Cotto, looking for an opening, gets off a couple of good lefts early in the round but they apppear to have little effect. Pacquiao appears content to bide his time, dancing away from Cotto and making him chase. But he punches as he moves and the two fighters exchange a brutal flurry with less than 90 seconds left in the round. Cotto gets  Pacquiao pinned against the ropes and momentairily gains the advnatage. But Pacquiao escapes and as the two fighers mvoes to the center of the ring, Cotto goes down again. This time, all the way down for a hard left to the chin. He looks hurt and he's bleeding below one eye. Pacquiao 10-8

Round 3
Pacquiao makes the sign of the cross before coming out his corner for the third round. Cotto throws a left that Pacquiao sidesteps and, with Cotto off balance, he stumbles. Although he never falls completely to the canvas, going to one knee, referee Kenny Bayless calls it a knockdown.  Pacquiao's speed, which surprised so many other fighers, apppears to be too much for Cotto, who continues to punch at spots Pacquiao just left.  Pacquiao wins the round 10-8

Round Two

Cotto continues to push the action. Pacquiao can't seem to get close enough the bigger, stronger Cotto to get in a good shot. But about halfway through the round he finds an opening and delivers a combination. Seconds later Cotto responds, getting Pacquiao against the ropes and delivering a flurry of punches. Although the action is fast, few of the punches seems to be doing much damage. Until Pacquiao gets off a rapid-fire three-punch combination with about 15 seconds left. The crowd is on its feet. When the bell sounds, Pacquiao drops his gloves and stares at Cotto. Pacquiao wins round, 10-9

First Round
A huge roar went up for the crowd at the opening bell. Cotto startled Pacquiao with a shot to the head about halfway through the round but it didn't seem to hurt the Filipino.  In fact, abot half a minute later Pacquiao was on the offensive. The two fighters clinched to start the final minute as the Puerto Rican half of the crowd roars Cotto Cotto Cotto. Cotto misses with a wild uppercut with 14 seconds left as the action picks up. Cotto wins the round 10-9

8:49 update

Pacquiao was the first fighter into the ring. Wearing red trunks littered with logos he went staright to his corner and knelt in prayer. Cotto followed minutes later wearing a scowl and white thuunks with red stripes.

MGM’s soldout Grand Garden Arena began buzzing with anticipation for the Miguel Cotto-Manny Pacquiao showdown as soon as the final fight on the entertainining eight-bout undercard ended.

Before a punch has even been thrown, many observers have already christened it the fight of the year. And if the prebout hype is any indication, it may live up to the that billing.

Following the final preliminary bout, the ring immediately filled with entourages representing both fighters, the Pacquiao camp carrying a Philippine flag and the Cotto side unveiling a Puerto Rican banner. A trio of singers performed three anthems -- one for the Philippines, one for Puerto Rico and the final for the U.S., the start of which was drowned out by cheers from some of Cotto's supporters.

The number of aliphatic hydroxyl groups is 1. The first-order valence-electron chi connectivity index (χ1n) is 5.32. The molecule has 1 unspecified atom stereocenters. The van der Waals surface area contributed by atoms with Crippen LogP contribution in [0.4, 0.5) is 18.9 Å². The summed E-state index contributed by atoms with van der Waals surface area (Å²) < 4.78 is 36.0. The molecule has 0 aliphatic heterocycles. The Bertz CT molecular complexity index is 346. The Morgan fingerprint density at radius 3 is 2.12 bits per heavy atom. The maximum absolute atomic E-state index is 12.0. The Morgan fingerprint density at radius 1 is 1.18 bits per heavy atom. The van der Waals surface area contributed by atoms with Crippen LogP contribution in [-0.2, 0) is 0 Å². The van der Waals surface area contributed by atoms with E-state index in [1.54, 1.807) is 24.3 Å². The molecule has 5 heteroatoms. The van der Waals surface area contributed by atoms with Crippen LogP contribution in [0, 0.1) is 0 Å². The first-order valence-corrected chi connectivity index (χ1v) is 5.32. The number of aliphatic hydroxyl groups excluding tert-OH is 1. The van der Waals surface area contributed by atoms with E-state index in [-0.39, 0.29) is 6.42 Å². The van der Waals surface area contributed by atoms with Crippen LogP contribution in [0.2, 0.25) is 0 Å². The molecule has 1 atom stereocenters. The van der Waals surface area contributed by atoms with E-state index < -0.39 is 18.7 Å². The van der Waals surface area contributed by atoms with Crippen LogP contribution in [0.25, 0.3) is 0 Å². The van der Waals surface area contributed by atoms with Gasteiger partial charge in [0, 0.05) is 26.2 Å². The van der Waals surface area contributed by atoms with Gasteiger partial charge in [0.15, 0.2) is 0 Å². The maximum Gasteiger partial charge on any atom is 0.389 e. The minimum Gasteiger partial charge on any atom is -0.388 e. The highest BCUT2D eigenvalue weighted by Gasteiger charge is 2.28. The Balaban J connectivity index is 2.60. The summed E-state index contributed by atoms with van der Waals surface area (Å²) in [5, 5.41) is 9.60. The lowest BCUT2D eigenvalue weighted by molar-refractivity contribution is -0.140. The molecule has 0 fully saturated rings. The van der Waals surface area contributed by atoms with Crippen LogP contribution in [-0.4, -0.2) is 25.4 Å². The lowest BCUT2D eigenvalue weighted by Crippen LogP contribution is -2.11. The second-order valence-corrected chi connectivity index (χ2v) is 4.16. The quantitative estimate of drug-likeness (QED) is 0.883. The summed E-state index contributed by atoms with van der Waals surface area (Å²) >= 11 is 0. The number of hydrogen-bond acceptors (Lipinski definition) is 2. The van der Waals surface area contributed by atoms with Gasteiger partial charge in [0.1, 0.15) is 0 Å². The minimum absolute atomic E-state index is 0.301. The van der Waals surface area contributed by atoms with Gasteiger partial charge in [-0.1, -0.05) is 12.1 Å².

Among the 16,000 in the arena -- but not in the ring -- were baseball’s Derek Jeter, basketball’s Magic Johnson, football’s Brandon Jacobs, entertainers Mario Lopez, Will Ferrell, Sean Combs, Mark Wahlberg, Joe Pesci, Mickey Rourke and Jeremy Piven and boxers Shane Mosley and Tommy Hearns. 


Julio Cesar Chavez Jr. vs. Troy Rowland

Are you ready to ruuuummmble!!!!!

The preliminaries to the highly anticipated Miguel Cotto-Manny Pacquiao welterweight title fight are finally over at the MGM Garden Garden Arena after Julio Cesar Chavez Jr., son of the legendary Mexican champion,  extended his record to 41-0-1 with a unanimous decision over over Troy Rowland (25-3) of Grand Rapids, Mich., in a 10-round middleweight contest, the final bout of a compelling eight-fight undercard.

The game Rowland was fighting with a heavy heart – his brother Shane, in a Michigan hospital, was placed in a medically induced coma earlier this month following a bout with the swine flu. And Rowland took everything the power-punching Chavez could give him.

But if Chavez, who had knocked out of eight of his last 11 foes coming in, lacked a knockout punch Saturday, he more than made up for it with polish and savvy, which counted heavily on the judges' scorecards.

Yuri Foreman vs. Daniel Santos

We're almost there. Just one more preliminary bout left before Miguel Cotto and Manny Pacquiao square off in the ring at the MGM Grand Garden Arena in Las Vegas.

But first a bit of history.

In the seventh of eight undercard fights, 29-year-old rabbinical student Yuri Foreman became the first Israeli fighter to win a world boxing championship when he scored a shocking and one-sided decision over Puerto Rican Daniel Santos in a WBA super welterweight title fight.

The unbeaten Foreman (28-0, 8 KOs) knocked Santos (32-4-1, 23 KOs) down in the second  round, had him pinned against the ropes in the third then appeared to hurt the champion with a flurry of punches near the end of the fourth round.

Santos responded by clinching with Foreman when the two boxers got close. At one point he tried intimidation as well, turned his back on Foreman and walking toward his corner. But Foreman kept coming -- at times, he seemed, getting too aggressive since he was repeatedly warned for head butting.

Still Foreman, who hasn’t knocked out an opponent in nearly four years, couldn’t put Santos away. And that almost cost him with Santos stung him with a couple of shots midway through the ninth round, leaving Foreman backpeddling.

Two rounds later Foreman nearly made the mistake of his career, turning and walking away from Santos with just second left in the 11th round. Santos chased him and nailed him twice before the bell.

Knowing he needed a knockout to win, Santos charged out again in the final round as Foreman tried desperately to keep his distance. But the weary Santos had little left, stumbling to the canvas for a final time with less than a minute left in this world championship reign.

You can get all the undercard results by clicking here.

Top photo: Manny Pacquiao, right, delivers a right hand at Miguel Cotto. Credit: Steve Marcus / Reuters.

Right photo: Miguel Cotto. Credit: Jae C. Hong / Associated Press